AIBU to push my mum to do a 'clear out' and stop her hoarding?

(80 Posts)
williaminajetfighter Sat 05-Oct-13 22:56:24

My 72 year old mum lives alone in a large house filled with 'stuff'. She is not like those people on the Hoarders TV show but she is fairly bad at holding onto everything she's ever owned, every magazine, every card she's received. I think at the heart of it she's just incredibly sentimental.

Visiting her drives me loopy with the piles of paper,knick knacks etc. she spends a lot of time 'moving stuff around' and dealing with filing and sorting her mounds of paper like some mad archivist. I think her life would be a lot easier if it was clutter free.

I have at times encouraged her to do a clear out, have a yard sale, get rid of unwanted things, put stuff on eBay and it always ends in tears.

Part of me is also conscious that if not done now her kids will have a lot to go through after her death, although this obviously isn't my main motivation.

I fear I may just be imposing my minimalist way of living onto her but I can't help thinking a clear out would be good for her.

So should I press get on this one or just let it go?? Just would like to get others opinions especially those who have faced similar situations.

shewhowines Tue 08-Oct-13 10:18:34

ancient I read a while ago, that there is also a lawn mower museum somewhere too.

ReallyTired Tue 08-Oct-13 10:23:05

"She then had another fire, this time at night. Luckily the tv exploding woke her up & she escaped again.

Does she really have the right to live how she wants? She does not have dementia."

Provided she is in a freehold property she can do as she pleases. She really does have the right to live as she wants. As I said earlier the bar as which you can enact ensuring power of attoney/ court of protection is incredibly high.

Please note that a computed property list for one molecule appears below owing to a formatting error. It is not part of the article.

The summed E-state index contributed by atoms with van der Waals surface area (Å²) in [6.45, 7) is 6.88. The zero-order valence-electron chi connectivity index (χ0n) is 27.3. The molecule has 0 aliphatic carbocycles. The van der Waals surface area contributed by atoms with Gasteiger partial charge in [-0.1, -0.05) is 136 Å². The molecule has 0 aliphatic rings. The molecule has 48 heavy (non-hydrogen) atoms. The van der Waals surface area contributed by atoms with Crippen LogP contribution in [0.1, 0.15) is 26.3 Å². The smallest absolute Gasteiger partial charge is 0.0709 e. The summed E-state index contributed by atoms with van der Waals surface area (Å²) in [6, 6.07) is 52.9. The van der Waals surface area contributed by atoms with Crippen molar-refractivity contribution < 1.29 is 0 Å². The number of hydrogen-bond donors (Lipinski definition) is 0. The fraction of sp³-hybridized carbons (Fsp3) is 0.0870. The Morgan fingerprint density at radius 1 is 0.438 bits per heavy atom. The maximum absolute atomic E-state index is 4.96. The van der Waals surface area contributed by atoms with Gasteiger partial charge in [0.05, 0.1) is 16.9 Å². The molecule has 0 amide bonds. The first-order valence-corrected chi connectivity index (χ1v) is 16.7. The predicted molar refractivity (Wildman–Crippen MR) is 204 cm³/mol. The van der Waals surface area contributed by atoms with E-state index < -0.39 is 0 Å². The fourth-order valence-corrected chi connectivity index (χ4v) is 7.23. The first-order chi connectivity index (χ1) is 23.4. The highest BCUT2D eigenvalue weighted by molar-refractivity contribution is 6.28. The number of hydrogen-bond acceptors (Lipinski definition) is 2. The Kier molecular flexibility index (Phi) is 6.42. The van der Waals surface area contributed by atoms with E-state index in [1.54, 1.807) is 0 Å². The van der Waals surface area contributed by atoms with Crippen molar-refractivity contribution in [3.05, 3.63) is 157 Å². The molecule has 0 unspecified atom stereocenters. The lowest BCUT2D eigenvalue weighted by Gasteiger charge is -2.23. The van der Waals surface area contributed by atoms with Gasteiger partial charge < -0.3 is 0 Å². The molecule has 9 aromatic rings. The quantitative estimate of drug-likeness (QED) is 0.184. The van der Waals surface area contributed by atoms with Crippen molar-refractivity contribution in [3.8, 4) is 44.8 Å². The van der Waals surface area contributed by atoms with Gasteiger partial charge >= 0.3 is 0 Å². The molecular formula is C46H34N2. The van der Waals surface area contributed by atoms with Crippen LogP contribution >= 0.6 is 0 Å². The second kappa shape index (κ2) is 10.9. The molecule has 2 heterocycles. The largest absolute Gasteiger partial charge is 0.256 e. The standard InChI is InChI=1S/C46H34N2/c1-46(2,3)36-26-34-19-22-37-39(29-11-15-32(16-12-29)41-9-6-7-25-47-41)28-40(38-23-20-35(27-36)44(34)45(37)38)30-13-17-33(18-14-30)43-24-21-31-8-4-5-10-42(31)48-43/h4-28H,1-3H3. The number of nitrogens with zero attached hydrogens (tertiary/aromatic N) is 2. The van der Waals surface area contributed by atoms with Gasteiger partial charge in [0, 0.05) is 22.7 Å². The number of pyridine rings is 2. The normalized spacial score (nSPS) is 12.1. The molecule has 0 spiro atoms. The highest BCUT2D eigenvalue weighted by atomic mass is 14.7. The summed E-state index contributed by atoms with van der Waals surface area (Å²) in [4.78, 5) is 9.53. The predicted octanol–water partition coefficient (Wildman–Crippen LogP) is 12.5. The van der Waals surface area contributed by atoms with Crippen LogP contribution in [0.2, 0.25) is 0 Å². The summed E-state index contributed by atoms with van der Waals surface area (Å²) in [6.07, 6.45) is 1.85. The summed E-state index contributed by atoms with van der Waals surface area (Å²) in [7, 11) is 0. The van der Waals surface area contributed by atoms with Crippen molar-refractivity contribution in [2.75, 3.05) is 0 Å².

Ultimately its her life and you can not live her life for her.

sarahtigh Tue 08-Oct-13 17:09:45

obviously UK rules on power of attorney do not apply in USa/Canada or where ever, however in UK there is a difference between financial and welfare powers of attorney

it is best if signed when person is mentally capable of signing financial / welfare POA . Financial powers can be enacted at any time however welfare powers a can be signed in advance but will not be acted upon until a doctor etc decides the person no longer has capacity to make their own decisions ie their mental state is such that they are incapable of giving consent this is a very high bar much higher than the finance one

the OP's mother is obviously not incapable of deciding welfare issues so there is no way if she was in UK that OP would have POA in regard to welfare / hoarding etc

if a person will not sign POA or does not want to; when deemed applicable it can be applied for via courts of protection who will decide a.) if POA is needed and b.) who should be appointed

No advice but watching with interest as your post sounds very much like my mum, although she is a bit younger!

StepAwayFromTheEcclesCakes Tue 08-Oct-13 17:39:21

unless its a serious health or fire risk just leave her be, its not really affecting anyone is it? its her life and its making her unhappy to be told its got to go. My Mum is 85 and I would hate to upset her by suggesting anything in her home should not be there as I would be hurt if someone suggested it to me. I know I will have to deal with it when shes no longer here but hey so what, its her life and long may it last.

Join the discussion

Join the discussion

Registering is free, easy, and means you can join in the discussion, get discounts, win prizes and lots more.

Register now